I’ve recently attended two insurtech trade shows and talked to many people there about their roles in the insurtech ecosystem. The term insurtech seems to have lost meaning as it now covers most of the insurance ecosystem. At FINEOS, we are a long-time member of the insurance community providing core systems to the global Life, Accident and Health industry and have acquired two insurtech companies in the last few years to enhance our capabilities and extend our application footprint. We see ourselves as an Insurtech Incumbent (defined below) and see a lot of value in the evolving insurtech ecosystem for partnerships, acquisitions, and ecosystem cooperation. However, there’s also a lot of static in the message as marketers extend the insurtech brand and look for market advantage through rhetoric.
I see three groups that live under the insurtech umbrella today, each with a different role and perspective.
Insurtech – the insurance technology startup
According to the Insurance Information Institute, the term “insurtech” split off from fintech around 2010 to address the use of new technologies (app, AI, etc.) to automate and improve processes across the insurance value chain. The term was adopted by several emerging insurance technology startups to define what they brought to market and align with insurance industry needs. This portfolio of startups helped drive innovation and transformation initiatives for insurance companies at the time. Like most portfolios, some insurtech bets did very well, some achieved a level of profitability, and many failed, even with a promising idea at the heart of their offering. As most investors understand, 1 winner and 2-3 reasonable returns on a portfolio of 10 bets is a good return. It can be hard on the insurance companies that backed the other 6 insurtech startups.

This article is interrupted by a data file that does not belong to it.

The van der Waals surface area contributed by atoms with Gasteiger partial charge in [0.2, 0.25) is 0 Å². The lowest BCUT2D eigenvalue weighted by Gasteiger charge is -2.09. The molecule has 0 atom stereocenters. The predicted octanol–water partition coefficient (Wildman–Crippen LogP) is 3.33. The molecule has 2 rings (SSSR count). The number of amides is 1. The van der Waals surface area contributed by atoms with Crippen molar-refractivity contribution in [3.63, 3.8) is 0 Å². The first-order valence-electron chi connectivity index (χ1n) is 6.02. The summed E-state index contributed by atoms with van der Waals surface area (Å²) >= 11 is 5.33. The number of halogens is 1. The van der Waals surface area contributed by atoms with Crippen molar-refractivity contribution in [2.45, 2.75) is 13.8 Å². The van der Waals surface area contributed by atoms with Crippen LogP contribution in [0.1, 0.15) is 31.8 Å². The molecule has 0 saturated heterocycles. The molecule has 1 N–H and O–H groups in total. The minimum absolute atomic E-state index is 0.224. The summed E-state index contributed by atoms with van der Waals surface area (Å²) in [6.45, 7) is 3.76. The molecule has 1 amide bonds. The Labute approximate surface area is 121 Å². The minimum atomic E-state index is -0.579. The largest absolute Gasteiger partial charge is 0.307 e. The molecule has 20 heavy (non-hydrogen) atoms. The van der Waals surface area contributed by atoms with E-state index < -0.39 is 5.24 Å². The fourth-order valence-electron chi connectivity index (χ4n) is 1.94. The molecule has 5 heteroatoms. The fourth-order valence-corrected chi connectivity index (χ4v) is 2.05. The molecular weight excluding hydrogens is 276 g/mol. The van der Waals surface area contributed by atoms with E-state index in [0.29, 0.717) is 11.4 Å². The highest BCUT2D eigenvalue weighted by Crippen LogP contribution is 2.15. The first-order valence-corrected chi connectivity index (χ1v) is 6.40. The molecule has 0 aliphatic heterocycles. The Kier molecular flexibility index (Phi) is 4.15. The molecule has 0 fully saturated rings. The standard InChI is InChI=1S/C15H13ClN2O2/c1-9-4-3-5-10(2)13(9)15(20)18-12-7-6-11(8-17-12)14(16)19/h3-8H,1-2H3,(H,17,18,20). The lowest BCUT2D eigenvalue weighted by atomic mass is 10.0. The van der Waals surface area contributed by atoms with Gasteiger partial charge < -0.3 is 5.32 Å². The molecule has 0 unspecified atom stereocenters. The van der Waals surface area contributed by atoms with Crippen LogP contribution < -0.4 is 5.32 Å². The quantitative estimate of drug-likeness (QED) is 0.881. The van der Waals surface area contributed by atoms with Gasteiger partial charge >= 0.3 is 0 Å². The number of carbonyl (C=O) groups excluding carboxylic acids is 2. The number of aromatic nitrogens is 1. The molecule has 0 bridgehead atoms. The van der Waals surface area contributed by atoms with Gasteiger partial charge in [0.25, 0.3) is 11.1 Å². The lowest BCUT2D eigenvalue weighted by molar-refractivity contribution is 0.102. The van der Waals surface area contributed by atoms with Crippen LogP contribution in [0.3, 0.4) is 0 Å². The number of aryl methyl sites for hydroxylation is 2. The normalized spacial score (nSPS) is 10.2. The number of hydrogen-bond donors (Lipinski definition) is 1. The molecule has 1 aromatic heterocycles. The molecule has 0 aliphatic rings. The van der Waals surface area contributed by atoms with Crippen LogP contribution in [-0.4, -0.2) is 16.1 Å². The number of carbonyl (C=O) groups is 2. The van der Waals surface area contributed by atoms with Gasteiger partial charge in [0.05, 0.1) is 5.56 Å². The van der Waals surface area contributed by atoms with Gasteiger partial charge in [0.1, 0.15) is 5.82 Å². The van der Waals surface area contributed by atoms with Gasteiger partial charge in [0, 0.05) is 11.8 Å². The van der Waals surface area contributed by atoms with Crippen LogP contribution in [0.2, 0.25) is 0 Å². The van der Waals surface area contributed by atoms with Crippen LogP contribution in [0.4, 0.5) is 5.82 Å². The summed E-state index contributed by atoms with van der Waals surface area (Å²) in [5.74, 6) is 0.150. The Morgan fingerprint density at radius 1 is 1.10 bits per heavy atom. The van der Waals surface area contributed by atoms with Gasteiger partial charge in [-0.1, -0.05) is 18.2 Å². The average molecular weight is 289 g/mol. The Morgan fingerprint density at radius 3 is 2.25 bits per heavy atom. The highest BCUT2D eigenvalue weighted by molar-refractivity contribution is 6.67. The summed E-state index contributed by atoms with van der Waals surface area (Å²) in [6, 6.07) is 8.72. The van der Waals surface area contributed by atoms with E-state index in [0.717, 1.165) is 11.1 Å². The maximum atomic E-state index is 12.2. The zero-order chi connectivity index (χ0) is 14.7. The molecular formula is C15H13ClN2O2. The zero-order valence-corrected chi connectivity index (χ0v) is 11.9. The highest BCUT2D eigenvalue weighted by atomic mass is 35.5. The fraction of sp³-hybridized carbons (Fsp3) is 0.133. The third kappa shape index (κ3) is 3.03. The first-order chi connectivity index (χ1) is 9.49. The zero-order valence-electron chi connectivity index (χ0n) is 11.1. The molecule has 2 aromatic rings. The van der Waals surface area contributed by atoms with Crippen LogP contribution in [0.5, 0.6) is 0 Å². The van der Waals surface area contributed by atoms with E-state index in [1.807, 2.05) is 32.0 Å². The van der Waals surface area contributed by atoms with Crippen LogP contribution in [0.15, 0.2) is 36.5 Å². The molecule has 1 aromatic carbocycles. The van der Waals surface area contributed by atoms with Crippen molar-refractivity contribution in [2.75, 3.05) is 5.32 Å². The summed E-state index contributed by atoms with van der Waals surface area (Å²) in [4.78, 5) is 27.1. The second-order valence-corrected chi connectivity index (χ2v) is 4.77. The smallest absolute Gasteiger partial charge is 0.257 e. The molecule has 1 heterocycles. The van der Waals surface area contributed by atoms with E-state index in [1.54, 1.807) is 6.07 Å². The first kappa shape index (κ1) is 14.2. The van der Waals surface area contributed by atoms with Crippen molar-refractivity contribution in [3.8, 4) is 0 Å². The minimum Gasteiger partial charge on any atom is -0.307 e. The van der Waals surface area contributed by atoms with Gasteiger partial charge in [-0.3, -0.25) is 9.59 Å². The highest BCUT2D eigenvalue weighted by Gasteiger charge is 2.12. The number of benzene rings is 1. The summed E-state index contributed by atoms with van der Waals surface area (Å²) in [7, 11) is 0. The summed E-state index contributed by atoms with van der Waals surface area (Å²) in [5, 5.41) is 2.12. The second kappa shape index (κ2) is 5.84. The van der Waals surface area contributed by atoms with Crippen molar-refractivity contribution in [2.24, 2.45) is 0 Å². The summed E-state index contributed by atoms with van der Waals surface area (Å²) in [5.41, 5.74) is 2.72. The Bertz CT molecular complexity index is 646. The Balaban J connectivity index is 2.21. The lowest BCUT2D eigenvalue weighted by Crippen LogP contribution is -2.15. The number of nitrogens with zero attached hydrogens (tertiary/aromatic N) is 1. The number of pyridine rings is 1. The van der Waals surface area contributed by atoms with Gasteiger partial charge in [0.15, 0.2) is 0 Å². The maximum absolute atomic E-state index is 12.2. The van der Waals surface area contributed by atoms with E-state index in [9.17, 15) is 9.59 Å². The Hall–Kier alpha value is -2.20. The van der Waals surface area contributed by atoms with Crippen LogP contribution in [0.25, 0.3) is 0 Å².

These startups do continue to help move industry innovation forward although many will fail or be absorbed by larger players over time.
Insurtech – the insurance company startup
The next iteration of the definition of insurtech began to include startup insurance companies formed under the premise they would define technology as a key strategic differentiator, effectively building their product, sales, and services processes around the technology to enable much better use and value from their underlying technology. The poster child for this movement is Lemonade, which went into the business to provide better insurance options to consumers in the personal P&C market. Their premise was that they came into the industry with no preconceived notions (and little knowledge) about insurance, and they have built a small business mostly in the renters insurance space with $370M in in-force premium and very high combined ratios as of Q4 2022. (For more detail read Mateo Carbone’s recent analysis.)
Insurtech insurance companies that focus on niche markets and products that are difficult for incumbent insurers to reach are likely to have the most success in creating their own market, such as Lemonade in rental insurance, pet insurers and the embedded insurers that make sense. Challenging incumbent insurers in large consumer insurance markets is a much tougher proposition.
Insurtech – the incumbents